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Are you ready for your own personal Google?

Are you ready for your own personal Google?


A Google to hear your prayers, a Google that cares

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Sometimes, it’s the little changes to language that give away a company’s ambition. At the unveiling of Google’s new Pixel phones yesterday, CEO Sundar Pichai started the event not by talking about what users can get from Google, but what they can get from their Google. Using artificial intelligence and its new digital assistant, said Pichai, Google’s computing power will be available in every facet of users’ lives. It’ll be seamless and pervasive. "Our goal," he said, "is to build a personal Google for each and every user." Not a single Google that we all can use, but an individualized Google for each and every one of us.

Your own personal Google is more than a digital assistant

This linguistic shift hints at Google's new priorities. Like many other companies, Google is putting more and more resources into its digital assistant — a voice-controlled entity that sits between you and the digital world, managing your life and (hopefully) making it easier. But for the concept to actually work in the way the Google promises, the company needs two things: better artificial intelligence, and more information about your life than you ever knew existed.

For Google, this is an old ambition repackaged with new vigor. Before Google Assistant existed, there was Google Now. Initially released in 2012, it promises to deliver "just the right information at just the right time." Heading to work soon? Google Now will tell you about the traffic. Going out to see a play? Here’s that email you need with your seat reservation. But all this only works if Google has access to the digital imprints of your life. That means your location, calendar, and email; when you got to work, where your work is, and how you get there. It’s the tech world’s most popular transaction: convenience in exchange for information.

But with the launch of Google Assistant and the company’s increased investment in artificial intelligence, the need for this data is becoming ever greater. It’s not just that Assistant can’t tell you about your upcoming events if you don’t let it look at your calendar, but if Google wants to improve how its AI functions, it’s going to need information from all its users. This is because deep learning — the main engine of artificial intelligence — relies on huge amounts of data to function and learn. At the Pixel event, Pichai highlighted Google’s advances in areas like voice and image recognition, but this is partly the result of serendipity. Google just happens to have vast stores of data in these areas. If it wants to improve its AI assistant, it’ll need similar amounts of information there, too. And so we have the shift to individual, multiple Googles.

In an advert played during the Pixel event, here’s how Google described its future AI vision:

"When we started we made this [showing the Google search bar] for everyone, so that everyone could find anything they need among the millions and bazillions of things in the world. Today, it seems like sometimes it’s easy to feel like you need help just with the stuff in your own world. Your photos, phone, videos, calendars, messages, friends, trips, and reservations, and so on and so on. Wouldn’t it be nice if you had some help with all that. Wouldn’t it be nice if you had a Google for your world?"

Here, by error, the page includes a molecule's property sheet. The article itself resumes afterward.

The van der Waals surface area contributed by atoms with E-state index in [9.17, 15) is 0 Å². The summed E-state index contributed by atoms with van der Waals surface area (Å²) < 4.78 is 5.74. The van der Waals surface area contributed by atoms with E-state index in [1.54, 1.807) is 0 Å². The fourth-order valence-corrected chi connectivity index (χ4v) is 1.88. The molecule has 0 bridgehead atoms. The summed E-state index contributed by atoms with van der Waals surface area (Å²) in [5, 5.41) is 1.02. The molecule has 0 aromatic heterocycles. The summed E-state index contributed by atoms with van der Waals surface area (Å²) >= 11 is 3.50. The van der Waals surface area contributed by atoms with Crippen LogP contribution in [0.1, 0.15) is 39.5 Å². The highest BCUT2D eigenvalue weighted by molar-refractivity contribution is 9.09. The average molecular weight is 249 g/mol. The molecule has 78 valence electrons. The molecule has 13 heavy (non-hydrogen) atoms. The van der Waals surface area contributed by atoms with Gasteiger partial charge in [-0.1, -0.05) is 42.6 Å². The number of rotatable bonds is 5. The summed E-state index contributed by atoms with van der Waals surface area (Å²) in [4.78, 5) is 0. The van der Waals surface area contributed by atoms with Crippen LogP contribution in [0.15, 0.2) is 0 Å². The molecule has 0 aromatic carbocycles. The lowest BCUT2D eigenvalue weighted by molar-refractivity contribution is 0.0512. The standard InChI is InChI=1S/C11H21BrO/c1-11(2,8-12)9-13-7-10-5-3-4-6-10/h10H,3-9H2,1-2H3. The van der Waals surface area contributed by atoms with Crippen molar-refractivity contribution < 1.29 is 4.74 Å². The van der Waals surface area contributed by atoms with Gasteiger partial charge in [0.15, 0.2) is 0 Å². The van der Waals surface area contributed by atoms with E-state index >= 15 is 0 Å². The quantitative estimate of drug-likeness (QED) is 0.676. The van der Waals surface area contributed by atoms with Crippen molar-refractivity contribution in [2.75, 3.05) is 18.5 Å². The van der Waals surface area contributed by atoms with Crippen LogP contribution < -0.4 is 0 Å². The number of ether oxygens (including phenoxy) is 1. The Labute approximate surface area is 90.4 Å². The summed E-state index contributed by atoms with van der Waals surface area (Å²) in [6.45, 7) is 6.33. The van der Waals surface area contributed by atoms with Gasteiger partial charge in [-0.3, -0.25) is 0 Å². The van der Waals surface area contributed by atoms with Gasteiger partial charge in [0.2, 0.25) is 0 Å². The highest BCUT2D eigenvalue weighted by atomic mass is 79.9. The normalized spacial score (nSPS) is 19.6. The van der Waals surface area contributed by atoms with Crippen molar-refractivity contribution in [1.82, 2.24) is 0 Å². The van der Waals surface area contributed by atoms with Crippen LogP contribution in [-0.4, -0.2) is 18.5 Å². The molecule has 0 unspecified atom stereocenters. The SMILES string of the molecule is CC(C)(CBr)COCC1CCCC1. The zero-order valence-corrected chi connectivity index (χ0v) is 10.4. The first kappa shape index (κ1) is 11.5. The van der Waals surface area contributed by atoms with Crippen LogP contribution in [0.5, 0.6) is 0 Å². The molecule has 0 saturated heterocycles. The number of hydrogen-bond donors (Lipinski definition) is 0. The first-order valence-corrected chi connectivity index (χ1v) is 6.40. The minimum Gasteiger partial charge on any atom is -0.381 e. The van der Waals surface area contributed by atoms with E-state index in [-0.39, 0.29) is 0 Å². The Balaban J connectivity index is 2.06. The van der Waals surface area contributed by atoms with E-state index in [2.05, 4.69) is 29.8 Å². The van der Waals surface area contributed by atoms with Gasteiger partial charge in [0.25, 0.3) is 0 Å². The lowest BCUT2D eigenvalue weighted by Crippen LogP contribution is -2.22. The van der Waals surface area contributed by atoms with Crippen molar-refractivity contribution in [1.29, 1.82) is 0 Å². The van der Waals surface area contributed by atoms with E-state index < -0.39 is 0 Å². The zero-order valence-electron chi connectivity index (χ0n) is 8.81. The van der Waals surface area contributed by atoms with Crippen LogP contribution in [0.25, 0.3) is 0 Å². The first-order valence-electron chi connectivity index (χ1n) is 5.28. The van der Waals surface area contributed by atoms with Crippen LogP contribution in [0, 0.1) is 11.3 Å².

Again, at its core, this is not a new move, but the change in how Google is presenting its product seems designed to assuage users’ fears about giving up their personal data. A "personal Google" feels to me like a pocket Universe, a separate sphere of reality that isn’t connected to the wider web. Like the fantasy trope of a "bag of holding," it’s easy to carry, it’s miles deep, and it’s got everything I need inside. It’s just for you, says Google, and "anything you share with it is safe and secure."

The key point in Google’s AI promo comes when the unseen narrator (and audience surrogate) asks Google Assistant to remember the code for her bike lock, three-two-six. That’s not information Google needs at all, but it’s where the company wants to be in your life. It wants you to be happy giving over small bits of personal information. It wants to be useful.

Whatever Google knows about you, your government can probably find out, too

So what do you have to fear? Well, not much from Google itself. The company has no interest in just giving away your secrets, but, as it showed when it backtracked on promises for messaging app Allo, its prime concern is improving its product, not privacy. (So, you know, it’s like every other capitalist enterprise out there.) However, by acceding to the sort of data-gathering that Google is asking for, we’re giving tacit approval to a society where low-level surveillance by big tech companies is the norm. And as we learned from the Snowden leaks, what tech companies know about us, governments eventually do, too.

But in many ways, this idea of a "personal Google" is misleading to begin with. When the company’s employees demoed the Google Assistant on stage, the tasks they used — finding a restaurant, making a reservation — could just as easily have been done using the impersonal Google. You’d have to enter a little bit more information, sure, but you’d eventually get the same results. But Google is betting, as it has many times before, that you’ll be willing to give up that info to avoid a little extra wait. You already know how easy Google is to use, so just think how good life will be with your own personal Google.

Google Home first look